Performing Arts and Social Violence: Innovating Research Approaches to Sexual and Gender-based Violence in the Global South

Lead Research Organisation: University of Sheffield
Department Name: English

Abstract

The project examines the use of the performing arts to gauge the extent to which comedy, theatre and dance can be harnessed to understand and address social violence, in this case sexual and gender-based violence (SGBV). It will seek to link the literature with a more practical engagement. Therefore, the project activities will consist of a comprehensive literature review, accompanied by 'live' elements, which will involve academics, performers, NGOs and policymakers from across the globe.
The project will begin with a review of the state of the performing arts and their relationship to social violence, particularly SGBV and their impacts in different contexts. The second part of the project involves practical engagement. Our in-country Co-Is and local partners in South Africa and Sierra Leone will identify additional collaborators to engage with for a workshop in South Africa and a conference in Sierra Leone. With local comedians, dancers and theatre performers, we will use these different performative modes as a means to better understand and engage the extent and limitations of using the performing arts to engage with SGBV, and the differences and commonalities between theatre, dance and comedy in creating spaces for conversations about SGBV.
The first workshop will take place in South Africa. In partnership with Clowns without Borders, project Co-Is will help co-produce and attend three activities. These will be organised in communities near Cape Town with a dance group, a theatre group and a comedy troupe with contents relating to SGBV. After each performance, the Co-Is will conduct focus group discussions with the communities to inform our reflection on these performances and preliminary research findings.
The larger component of the scoping project will be a 4-day conference in Freetown, Sierra Leone. This conference will engage academics, practitioners and performers from different countries and disciplines. In partnership with Co-Is, the conference will be co-produced with Timap for Justice staff, SGBV activists and performers from Sierra Leone and South Africa, providing a valuable opportunity for capacity building by helping design the program contents and logistical support.
The conference aims to be an interactive and immersive experience for participants. Following the South Africa workshop, the conference will involve participants attending and observing different groups of performers of theatre, dance and comedy, each related to SGBV, over the course of the first three days in Freetown communities. These sessions will be followed by large discussions with the communities, and then a follow up discussion amongst the conference participants and the performers about their observations and approach. Participants will be asked to reflect on these experiences and contrast them to their own experiences with different performing arts mediums in different parts of the world. These sessions will be the basis for an open access Special Issue in an interdisciplinary journal that will reflect on the ideas and performances at the conference. All publications will be co-authored, with people from the global south collaborating with those from the global north. In addition, we will produce a short film highlighting the performances and perspectives of participants.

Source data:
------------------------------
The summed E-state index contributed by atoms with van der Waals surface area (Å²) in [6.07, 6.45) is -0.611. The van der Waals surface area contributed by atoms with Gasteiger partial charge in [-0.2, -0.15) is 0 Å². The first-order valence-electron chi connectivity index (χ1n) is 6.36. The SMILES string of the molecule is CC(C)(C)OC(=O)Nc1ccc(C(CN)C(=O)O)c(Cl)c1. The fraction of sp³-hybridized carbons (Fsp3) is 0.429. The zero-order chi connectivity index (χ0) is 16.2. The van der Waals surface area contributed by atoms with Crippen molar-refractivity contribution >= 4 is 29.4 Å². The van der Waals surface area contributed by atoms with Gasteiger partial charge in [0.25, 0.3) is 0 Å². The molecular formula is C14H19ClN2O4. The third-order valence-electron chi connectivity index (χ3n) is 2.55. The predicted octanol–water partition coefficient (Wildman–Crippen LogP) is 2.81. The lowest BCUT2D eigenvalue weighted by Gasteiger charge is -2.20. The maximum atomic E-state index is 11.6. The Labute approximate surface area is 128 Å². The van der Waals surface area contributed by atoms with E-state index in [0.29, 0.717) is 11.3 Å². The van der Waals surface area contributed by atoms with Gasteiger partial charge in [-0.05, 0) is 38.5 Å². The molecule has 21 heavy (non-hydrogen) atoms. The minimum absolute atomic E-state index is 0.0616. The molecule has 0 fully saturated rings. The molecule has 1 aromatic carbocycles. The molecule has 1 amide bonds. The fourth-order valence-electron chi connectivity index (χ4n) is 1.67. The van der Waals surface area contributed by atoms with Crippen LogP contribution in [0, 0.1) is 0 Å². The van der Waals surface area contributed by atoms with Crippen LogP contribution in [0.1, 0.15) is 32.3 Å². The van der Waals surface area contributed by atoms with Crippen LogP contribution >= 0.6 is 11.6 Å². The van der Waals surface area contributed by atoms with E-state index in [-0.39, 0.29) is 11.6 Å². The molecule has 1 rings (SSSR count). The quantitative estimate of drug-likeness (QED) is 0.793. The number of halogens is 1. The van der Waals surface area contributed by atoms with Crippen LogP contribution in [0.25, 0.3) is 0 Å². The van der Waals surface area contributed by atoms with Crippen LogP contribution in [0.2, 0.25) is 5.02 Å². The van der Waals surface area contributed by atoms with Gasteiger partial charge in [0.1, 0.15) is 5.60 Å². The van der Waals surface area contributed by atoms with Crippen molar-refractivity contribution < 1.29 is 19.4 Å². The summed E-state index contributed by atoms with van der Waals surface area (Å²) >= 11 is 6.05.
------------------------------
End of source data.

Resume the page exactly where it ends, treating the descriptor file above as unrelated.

Importantly, owing to the uncertain implications of the COVID-19 pandemic for our work, we have built in contingency planning. For instance, if travel is impossible, we would conduct both the South Africa workshop and the Sierra Leone conference virtually in collaboration with our partners and Co-Is. The performances in both places would be live streamed and online discussions would follow.
The scoping work in the project will, therefore, develop existing interdisciplinary work led by arts and humanities scholars and provide the basis for identifying new arts and humanities research directions that respond to the SDGs.

Publications

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Description The project identified a major research area: the urgent exploration of the subtle ways in which social violence, specifically sex and gender-based violence manifests (evidenced by work in Sierra Leone and South Africa), using arts and humanities-led interdisciplinary approaches. The scoping work highlighted the extent to which comparative research that explores SGBV across both the global south is directly relevant to the global north; while current research focuses on the global south, there is an urgent need for research in this domain to learn from the outcomes of this work to really address the drivers of SGBV in the Global North. At a time when SGBV has been exacerbated by the COVID-19 pandemic around the world, this project has highlighted the nuanced ways in which SGBV is an acute, pernicious global epidemic embedded in the subtleties of individual and collective attitudes and behaviours. In addition to known drivers of SGBV (socio-economic privation, etc.), there are drivers that are not as well understood, which require urgent investigation. These include socio-cultural narratives supporting individual and institutional responses to stereotypical notions of masculinity and femininity (e.g. men's treatment of wives as property and the complicity of police); the affordances of technology (e.g. easy access to pornography); the enabling role of local institutions and social norms that create barriers to justice (e.g. local chieftaincy structures and belief systems; polygamy; honour; compromise); discourses of sex and sexual roles (i.e. women cannot ask men for sex for fear of being viewed as promiscuous); and geographically and culturally inflected gender performances. Without understanding these drivers, it is impossible to find ways to stem the tide of SGBV, safeguard victims and survivors, and change the behaviours that perpetuate the cycles of social violence. While there are general understandings of the drivers of SGBV, much current research misses the subtleties and nuances that tend to create these cycles. The deep examination of the cultural intricacies in which SGBV is embedded is required to really understand the underlying drivers of social violence in order to be able to address them. At the same time, the project has revealed the considerable but under-researched cross-cultural dimensions of SGBV. Arts and humanities methods and approaches will play a critical role in uncovering and exploring deep interdependencies of behaviours and attitudes with institutions, discourses and systems over time in order to tackle the causes of this pernicious phenomenon.